Tags

, , , , ,

Ingredients:

  • 18 pints (~10 litres) raw Friesian Holstein milk
  • 4ml vegetarian rennet

Another delivery from  Hook & Son, this time destined to become a Stilton-esque blue cheese!

Pouring out the milk

Pouring out the milk

After heating to 29C, a small amount of DVI starter along with some rehydrated Penicillium Roqueforti and Geotrichium Candidium was stirred in.

Mixing in the rehydrated mould

Mixing in the rehydrated mould

After 30 minutes, when the pH had dropped slightly from 6.5 to 6.4, added diulted rennet and stirred thoroughly, being sure to mix in the cream which had settled on top during the starting phase.

Clean break

Clean break

A clean break was achieved around 30 minutes later, with no measurable change in pH.

Cutting the curd

Cutting the curd

Cut the curd into large cubes first, then progressively smaller until the curd cubes are around the size of peas.

Cut curd

Cut curd

Stir gently a few times and leave to heal for about an hour, or until the curd has completely settled on the bottom – at this stage, the whey pH is 6.3.

Decanting the whey

Decanting the whey

Once the curds have settled, decant out as much whey as possible until you’re left with a solid curd mass.

Curds

Curds

Scoop out the curd into a cheesecloth lined tray or colander - the picture above doesn’t show the cheesecloth as I forgot it, which made it a massive pain to move the curd around!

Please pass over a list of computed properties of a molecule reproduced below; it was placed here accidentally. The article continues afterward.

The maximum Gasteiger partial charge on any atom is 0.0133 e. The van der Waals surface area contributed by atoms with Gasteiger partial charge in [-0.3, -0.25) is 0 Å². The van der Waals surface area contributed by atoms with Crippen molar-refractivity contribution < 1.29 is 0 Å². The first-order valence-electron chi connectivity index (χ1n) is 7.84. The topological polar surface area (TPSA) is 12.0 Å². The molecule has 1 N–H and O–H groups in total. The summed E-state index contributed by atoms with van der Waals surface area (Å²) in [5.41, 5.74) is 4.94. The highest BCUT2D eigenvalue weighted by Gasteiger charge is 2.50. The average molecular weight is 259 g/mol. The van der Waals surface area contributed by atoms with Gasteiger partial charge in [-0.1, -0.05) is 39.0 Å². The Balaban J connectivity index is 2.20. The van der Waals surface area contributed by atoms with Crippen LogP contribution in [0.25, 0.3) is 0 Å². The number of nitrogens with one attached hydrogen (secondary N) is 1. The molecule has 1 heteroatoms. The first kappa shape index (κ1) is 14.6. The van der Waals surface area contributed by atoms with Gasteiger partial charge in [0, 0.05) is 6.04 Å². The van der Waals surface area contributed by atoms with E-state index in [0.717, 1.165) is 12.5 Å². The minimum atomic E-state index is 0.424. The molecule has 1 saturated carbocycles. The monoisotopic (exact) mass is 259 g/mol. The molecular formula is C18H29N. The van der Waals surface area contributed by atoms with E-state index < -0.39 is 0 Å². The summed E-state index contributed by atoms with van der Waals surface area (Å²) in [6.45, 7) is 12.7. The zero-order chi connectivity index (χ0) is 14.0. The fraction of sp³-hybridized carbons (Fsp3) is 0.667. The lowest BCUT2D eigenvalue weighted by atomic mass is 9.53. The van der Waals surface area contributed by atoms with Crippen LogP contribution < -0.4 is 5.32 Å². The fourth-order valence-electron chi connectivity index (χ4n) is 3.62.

Leave curds to drain in a warm (~24C) place.

Drained curd

Drained curd

Once the curd has drained, cut it into small pieces (milling), salt and mix.

Milling the curd

Milling the curd

Salting the curd

Salting the curd

Mixing the milled and salted curd

Mixing the milled and salted curd

Finally move the milled curd to clean moulds.

Curds in moulds

Curds in moulds

Place the moulds in a cool, humid environment (18C @ 80% humidity) to drain, turning daily.

Drained curds

Drained curds

After 5 days, the curd mass should have shrunk away from the sides of the moulds and can be removed.

Rubbed up

Rubbed up

Use a knife to smooth out the curd sides and fill in any surface gaps – this is called “rubbing up”.

Wrapped up

Wrapped up

Wrap the curd in wax paper (available from Moorlands) and place in a cool, humid environment (14C @ 80% humidity) for a few weeks until a rind has formed.

I’ll update this post with pictures as and when things occur, most notably the piercing which is always fun!

I’ve got high hopes for this blue – as long as I can maintain humidity it should turn out nice and tasty given the great milk source!

Update: unfortunately I wasn’t able to turn these for a few days, so one side ended up a bit more moist than the other, which has caused a few problems from which they’ll hopefully recover.

They’ve now been speared once and are maturing away nicely.

Note the moist tops

Note the moist tops

About these ads